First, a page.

Proponents of socialized medicine like to remind Americans that the United States spends more per capita on healthcare than any other industrialized nation without necessarily getting the best results. Instead, they suggest emulating European welfare states with their national healthcare systems.
According to a report from Agence France-Presse, however, one of the crown jewels of the welfare state, Sweden, spends extravagantly on healthcare yet finds its prized universal healthcare system succumbing to the same forces that have doomed all other such programs, with waiting lists growing ever longer and doctors, nurses, and hospitals becoming ever scarcer.
Swedes, on average, pay over half their income in taxes, and their government’s healthcare spending is the third highest in the European Union. And what do they get for it?
Swedish law stipulates patients should wait no more than 90 days to undergo surgery or see a specialist. Yet every third patient waits longer, according to government figures.
Patients must also see a general practitioner within seven days, the second-longest deadline in Europe after Portugal (15 days).
Try as they might, politicians cannot legislate away the law of supply and demand. With healthcare seemingly free, people tend to use more of it than necessary, driving costs up while failing to increase the supply of care. (In a free market, by contrast, higher prices would induce consumers to reduce their consumption and producers to increase their production, bringing prices back down.)
Thus, even the government’s seemingly modest goals for timely care, known as the “Healthcare Guarantee,” go unmet. As insurance executive Kent Andersson told the European news site The Local, “The Healthcare Guarantee isn’t a guarantee.”
Twenty-three-year-old Asia Nader, for instance, told AFP that she had to wait a year for surgery to repair a hole in her heart. A dental patient said he had to wait six months for a checkup. Prostate-cancer patients wait 120 days on average for surgery, but in one county the wait was as high as 217 days. Patients wait four hours on average to be seen in the emergency rooms of Stockholm’s major hospitals.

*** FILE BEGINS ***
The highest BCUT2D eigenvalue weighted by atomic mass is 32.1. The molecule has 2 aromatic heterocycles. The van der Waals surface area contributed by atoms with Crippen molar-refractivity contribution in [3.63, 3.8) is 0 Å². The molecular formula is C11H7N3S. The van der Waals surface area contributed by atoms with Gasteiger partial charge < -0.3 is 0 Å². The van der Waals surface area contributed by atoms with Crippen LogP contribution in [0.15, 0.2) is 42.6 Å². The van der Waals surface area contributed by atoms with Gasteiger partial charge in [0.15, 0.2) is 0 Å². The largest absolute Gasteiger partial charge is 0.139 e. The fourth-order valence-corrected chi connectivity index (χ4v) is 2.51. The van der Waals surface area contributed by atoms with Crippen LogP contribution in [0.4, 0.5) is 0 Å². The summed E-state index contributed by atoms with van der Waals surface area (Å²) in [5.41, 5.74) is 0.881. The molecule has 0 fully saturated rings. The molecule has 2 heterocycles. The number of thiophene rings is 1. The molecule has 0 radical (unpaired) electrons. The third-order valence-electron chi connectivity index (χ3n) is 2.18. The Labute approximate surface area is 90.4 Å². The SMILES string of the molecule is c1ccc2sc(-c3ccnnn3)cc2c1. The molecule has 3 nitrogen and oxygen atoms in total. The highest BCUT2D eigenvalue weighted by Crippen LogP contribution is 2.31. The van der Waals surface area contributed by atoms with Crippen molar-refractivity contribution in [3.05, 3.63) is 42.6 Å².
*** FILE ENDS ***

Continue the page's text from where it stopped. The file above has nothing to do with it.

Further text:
When patients do get to see doctors, they “complain about not being able to see their own regular general practitioner — and the ensuing lack of continuity — as a growing number of doctors and nurses are temporary hires employed by staffing companies,” notes AFP. Official numbers — which may understate the problem — suggest that 80 percent of the healthcare system is short of nurses.
Some hospitals are closing, while even new ones aren’t able to keep up with demand, reports AFP:
In Solleftea, the premier’s northern hometown with nearly 20,000 residents, the only maternity ward was shut down last year to save money.
With the closest maternity ward now 200 kilometers (125 miles) away, midwives offer parents-to-be classes on how to deliver babies in cars — which some have since done….
Frustrations peaked this year when it emerged that the bill for Stockholm’s over-budget state-of-the-art New Karolinska Hospital would tick in at 61.4 billion kronor (5.8 billion euros, $6.7 billion) — the most expensive hospital in the world.
And yet patients have had to be transferred to other overcrowded hospitals because some of the facilities are unusable.
Add to that the aging population and the recent influx of immigrants, and the cracks in the socialist edifice are becoming impossible to ignore, much to the chagrin of Sweden’s leftists. Lisa Pelling, chief analyst at progressive think tank Arena Ide, told AFP that Swedes’ lack of confidence in politicians’ ability to solve the healthcare system’s problems creates “a risk their faith in the welfare state will be eroded.”
Of course, governing parties, rather than admit socialism’s failure, are simply trying their same old tactics. The Social Democrats, who currently control the government, are promising to fix the system by spending even more money on it. Their main opponents, the Moderates, want to patch the system their own way by rewarding counties for reducing queues, a mandate that “critics say … just encourages doctors to prioritize easily-solved cases,” observes AFP.
There is only one sure way to fix the healthcare system in Sweden or any other country: Get the government out of the way and let the free market reign.